The fisherman leading blockades of UK-bound trucks at Channel ports is one of few left without a licence to fish in British waters, it was revealed on Saturday.
Olivier Leprêtre, who as chairman of the regional fishermen’s committee coordinated stoppages at various ports and the Channel Tunnel on Friday, says he is being denied a licence because applications have to be based on fishing boats themselves rather than the personal experience of fishermen.
Mr Leprêtre is one of a number of applicants who have fallen foul of a requirement for proof of historical fishing based on a vessel’s GPS positions.
Fishermen say they comply with the UK requirement to have fished in waters around Jersey and Guernsey between 2012 and 2016 but have since sold their boats.
“The English assigned my license to my old boat. I had sold it bareboat. As their allocation method involves the hull number, and you change it when you have a new boat, I couldn’t have the licence”, one, Luc Ramet, told French newspaper La Libération.
Mr Leprêtre is in the same position, it was reported. His vessel, the Manureva, was spotted this week near Calais flying a bed sheet urging the British to “stop your fishy business”.
Mr Leprêtre appeared on French TV on Friday to boast that action aimed at UK-bound cargo was “unanimous” across several northern ports, and that fishermen from different regions had never coordinated action in this way before. He received a telephone call of support from French President Emmanuel Macron, he said.
Friday’s action, which lasted around two hours and was designed to block cargo rather than passengers, caused big queues on the A16 approach road to the Channel Tunnel in France.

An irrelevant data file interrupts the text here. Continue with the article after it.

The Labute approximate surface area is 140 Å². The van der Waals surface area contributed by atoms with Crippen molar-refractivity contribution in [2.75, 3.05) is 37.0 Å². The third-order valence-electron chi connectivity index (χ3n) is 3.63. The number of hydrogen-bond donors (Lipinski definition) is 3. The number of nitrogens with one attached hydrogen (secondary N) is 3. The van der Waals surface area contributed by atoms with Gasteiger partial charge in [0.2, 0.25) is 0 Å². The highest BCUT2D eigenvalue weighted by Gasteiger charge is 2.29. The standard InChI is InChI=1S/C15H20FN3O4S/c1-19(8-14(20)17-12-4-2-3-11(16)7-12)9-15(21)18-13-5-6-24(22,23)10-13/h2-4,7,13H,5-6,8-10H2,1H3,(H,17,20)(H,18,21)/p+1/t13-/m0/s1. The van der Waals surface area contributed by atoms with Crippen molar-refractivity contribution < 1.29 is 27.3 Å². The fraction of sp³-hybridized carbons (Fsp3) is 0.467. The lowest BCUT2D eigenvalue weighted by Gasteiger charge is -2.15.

Mr Lepretre, who was unreachable for comment, told followers on Facebook that this was just “a start” and that the fishermen’s movement would become “a lot stronger” when “everyone understands”.
French pressure is directed as much towards Brussels as London, because the Brexit agreement covering fish was negotiated by the European Commission.
The French Government wants the EC to threaten economic retaliation against the UK though it is understood that there is little willingness among other EU nations to start a trade war.
Brussels Commissioner Virginijus Sinkevičius, who has responsibility for EU fisheries policy, has nevertheless given the UK until December 10 to resolve outstanding applications.
The European Commission admits that almost all permanent licences requested by the European Union, mostly on behalf of French fishermen, have been granted.
“Since the beginning of 2021, 90 per cent of all permanent licences requested by the EU have been delivered,” said a spokesperson.
“Yet, we still have an important number of outstanding licence requests, and the process is too slow. We need a clear perspective to end the current climate of uncertainty for our fishers., as well as for the EU and the UK”. A UK government spokesperson said: “The Environment Secretary had a constructive discussion with Commissioner Sinkevičius on Wednesday and technical discussions with the European Commission and French authorities will continue next week.
“Our approach to fisheries licences is evidence-based and completely in line with the Trade and Cooperation Agreement. In total, we have licensed nearly 1,700 EU vessels to fish in our waters. Where vessels have provided the required evidence we have issued licenses and will continue to do so.”It is thought that around 150 licence applications are outstanding. The UK has allocated around 960 licences to French fishermen.